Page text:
All across the country, colleges and universities have made consistent efforts in the past several years to reduce all forms of sexual misconduct on their campuses. Students are typically required to attend informative interventions and lectures about such misconduct during their freshman orientation, and with a renewed awareness of sexual harassment, sexism, and sexual assault on their campuses (as well as the #metoo movement), our young people have becoming surprisingly and strikingly vigilant about these hot button issues.
But perhaps no students are more vigilant than the male and female students of Notre Dame University, who in an unprecedented move, have written op-ed letters to university administrators asking for campus Wi-Fi networks to be filtered – all in an effort to curtail student’s access to pornography. The letters were published a day apart last week in Notre Dame’s student run newspaper, The Observer, and follow an online petition that drew more than 1,000 signatures from students, faculty, and staff.
The men’s letter was addressed to the administration and was signed by over 80 male students, and the women’s letter- signed by 63 females and published the following day – was addressed to the signatories of the men’s letter, and offers full female support of their concerns. In it, the females state, “We stand in solidarity with your request to filter out pornography on Notre Dame’s wireless internet networks.”
The men’s letter cites a shocking on campus pornography viewing statistic, though one that if we’re truly honest with ourselves, probably shouldn’t be that shocking at all. The statistic came from a 2013 informal survey of students, and found that 63% of male and 11% of female students had viewed porn via the campus Wi-Fi. The current ease and convenience at which our young people have access to all types of pornography (that in previous decades would have been locked up behind counters and available only at video stores and with proper I.D.), is both scary in context and almost normative in reality.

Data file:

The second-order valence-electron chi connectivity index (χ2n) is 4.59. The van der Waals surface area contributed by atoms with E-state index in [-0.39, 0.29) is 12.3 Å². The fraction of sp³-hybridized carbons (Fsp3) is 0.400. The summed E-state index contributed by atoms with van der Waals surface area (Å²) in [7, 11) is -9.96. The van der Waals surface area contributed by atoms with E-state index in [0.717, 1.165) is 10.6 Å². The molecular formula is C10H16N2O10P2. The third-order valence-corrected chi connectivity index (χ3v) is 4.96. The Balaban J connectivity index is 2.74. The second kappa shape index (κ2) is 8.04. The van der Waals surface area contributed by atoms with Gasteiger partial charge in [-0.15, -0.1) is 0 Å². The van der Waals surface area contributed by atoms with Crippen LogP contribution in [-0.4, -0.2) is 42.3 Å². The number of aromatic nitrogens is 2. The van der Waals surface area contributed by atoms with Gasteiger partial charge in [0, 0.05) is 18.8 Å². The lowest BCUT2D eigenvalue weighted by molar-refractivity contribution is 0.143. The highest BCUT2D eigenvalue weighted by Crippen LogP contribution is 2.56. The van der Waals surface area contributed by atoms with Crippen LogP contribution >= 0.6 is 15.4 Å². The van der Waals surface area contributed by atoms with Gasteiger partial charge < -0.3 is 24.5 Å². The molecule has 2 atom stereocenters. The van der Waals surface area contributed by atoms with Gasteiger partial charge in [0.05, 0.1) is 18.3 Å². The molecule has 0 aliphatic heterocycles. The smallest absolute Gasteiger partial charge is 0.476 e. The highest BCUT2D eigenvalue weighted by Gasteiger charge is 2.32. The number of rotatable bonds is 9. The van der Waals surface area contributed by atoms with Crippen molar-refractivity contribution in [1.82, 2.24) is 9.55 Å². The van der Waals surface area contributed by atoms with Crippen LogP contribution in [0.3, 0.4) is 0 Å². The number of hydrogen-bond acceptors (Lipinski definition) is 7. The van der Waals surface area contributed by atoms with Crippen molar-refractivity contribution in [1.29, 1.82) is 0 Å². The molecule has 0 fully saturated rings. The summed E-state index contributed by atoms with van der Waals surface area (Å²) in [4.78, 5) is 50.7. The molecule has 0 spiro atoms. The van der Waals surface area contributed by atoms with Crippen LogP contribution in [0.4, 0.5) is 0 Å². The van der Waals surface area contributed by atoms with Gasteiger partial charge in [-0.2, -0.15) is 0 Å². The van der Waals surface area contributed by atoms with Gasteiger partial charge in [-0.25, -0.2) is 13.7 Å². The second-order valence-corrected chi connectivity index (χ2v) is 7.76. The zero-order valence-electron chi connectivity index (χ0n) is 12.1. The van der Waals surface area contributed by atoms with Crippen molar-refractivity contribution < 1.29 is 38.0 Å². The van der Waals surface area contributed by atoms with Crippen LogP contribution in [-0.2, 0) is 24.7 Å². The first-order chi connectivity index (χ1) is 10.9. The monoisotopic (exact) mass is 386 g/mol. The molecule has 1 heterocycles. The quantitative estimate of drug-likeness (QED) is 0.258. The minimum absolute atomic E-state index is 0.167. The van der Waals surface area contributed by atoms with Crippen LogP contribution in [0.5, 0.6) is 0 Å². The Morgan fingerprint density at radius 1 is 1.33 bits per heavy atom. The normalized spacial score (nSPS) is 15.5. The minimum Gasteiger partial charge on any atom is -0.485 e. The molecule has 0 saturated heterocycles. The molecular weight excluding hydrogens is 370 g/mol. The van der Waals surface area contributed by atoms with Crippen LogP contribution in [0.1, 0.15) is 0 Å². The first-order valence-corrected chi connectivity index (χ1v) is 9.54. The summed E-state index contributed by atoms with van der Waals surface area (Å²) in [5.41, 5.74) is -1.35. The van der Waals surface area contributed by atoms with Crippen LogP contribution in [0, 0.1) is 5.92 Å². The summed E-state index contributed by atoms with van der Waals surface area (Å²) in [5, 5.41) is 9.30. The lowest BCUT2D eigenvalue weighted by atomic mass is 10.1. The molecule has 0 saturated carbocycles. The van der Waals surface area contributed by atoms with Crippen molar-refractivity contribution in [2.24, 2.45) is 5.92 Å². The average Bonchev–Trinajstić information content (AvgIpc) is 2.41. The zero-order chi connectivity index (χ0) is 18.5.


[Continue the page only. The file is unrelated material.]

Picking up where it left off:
Because on average, a young male is now first exposed to pornography around age 13.37, an age at which would seem almost unbelievable to past generations, so inevitably by the time those males reach college, pornography has almost lost it’s taboo-hence the near normality of it. But for the students at Notre Dame, the “taboo” aspect of porn is the least of their concerns. For them, reducing access to porn has now become a humanitarian and human dignity issue in relation to the objectification (and in some cases – animalification of) females.
More specifically, their letter states the following;
As the men of Notre Dame, we request that the University implement a filter to make pornography inaccessible on the Notre Dame Wi-Fi networks. This filter would send the unequivocal message that pornography is an affront to human rights and catastrophic to individuals and relationships. We are calling for this action in order to stand up for the dignity of all people, especially women.
Additionally, the letter cites several studies which present a clear link between pornography viewing and consumption and “addiction, child sexual abuse, divorce, male fertility problems, sexual assault and the acceptance, normalization and sexualization of cruelty towards women,” as well as “human trafficking and the proliferation of sexually transmitted diseases.”
As of yet, there have been no opponents of this proposed measure that have come out publicly, and since Notre Dame is a private institution, in actuality, censoring a specific stream of internet content is well within their “rights.” While limiting public access to information and content is a verifiable no-no on college campuses, which typically boast of extensive freedoms related to information and artistic expression, students at Notre Dame are invariably contending that pornography doesn’t meet those same “artistic” expressions, and its consumption is more of a detriment (not a benefit) to their well-being, and to the development of healthy romantic relationships.
Their attempts at reducing and inevitably eliminating porn’s presence on their campus internet is to be applauded, and is an honorable and chivalrous first attempt at reducing access to one of society’s greatest ilks. Well done, Irish.